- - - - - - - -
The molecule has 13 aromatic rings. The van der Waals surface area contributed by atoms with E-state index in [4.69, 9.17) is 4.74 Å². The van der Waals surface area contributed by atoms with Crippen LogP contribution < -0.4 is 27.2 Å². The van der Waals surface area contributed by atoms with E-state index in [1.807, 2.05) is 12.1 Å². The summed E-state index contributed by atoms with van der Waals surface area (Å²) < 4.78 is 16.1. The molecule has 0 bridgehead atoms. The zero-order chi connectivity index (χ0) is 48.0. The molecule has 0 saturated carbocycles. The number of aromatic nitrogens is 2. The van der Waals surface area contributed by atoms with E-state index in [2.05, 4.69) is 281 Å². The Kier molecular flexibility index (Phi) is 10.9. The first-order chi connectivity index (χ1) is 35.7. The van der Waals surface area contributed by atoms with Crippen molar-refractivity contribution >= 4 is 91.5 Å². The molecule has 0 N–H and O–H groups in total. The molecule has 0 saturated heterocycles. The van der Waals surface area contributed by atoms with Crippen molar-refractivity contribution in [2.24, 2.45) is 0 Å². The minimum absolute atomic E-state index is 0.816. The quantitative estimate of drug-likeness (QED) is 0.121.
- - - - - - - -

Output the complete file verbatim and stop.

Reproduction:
The molecule has 13 aromatic rings. The van der Waals surface area contributed by atoms with E-state index in [4.69, 9.17) is 4.74 Å². The van der Waals surface area contributed by atoms with Crippen LogP contribution < -0.4 is 27.2 Å². The van der Waals surface area contributed by atoms with E-state index in [1.807, 2.05) is 12.1 Å². The summed E-state index contributed by atoms with van der Waals surface area (Å²) < 4.78 is 16.1. The molecule has 0 bridgehead atoms. The zero-order chi connectivity index (χ0) is 48.0. The molecule has 0 saturated carbocycles. The number of aromatic nitrogens is 2. The van der Waals surface area contributed by atoms with E-state index in [2.05, 4.69) is 281 Å². The Kier molecular flexibility index (Phi) is 10.9. The first-order chi connectivity index (χ1) is 35.7. The van der Waals surface area contributed by atoms with Crippen molar-refractivity contribution >= 4 is 91.5 Å². The molecule has 0 N–H and O–H groups in total. The molecule has 0 saturated heterocycles. The van der Waals surface area contributed by atoms with Crippen molar-refractivity contribution in [2.24, 2.45) is 0 Å². The minimum absolute atomic E-state index is 0.816. The quantitative estimate of drug-likeness (QED) is 0.121.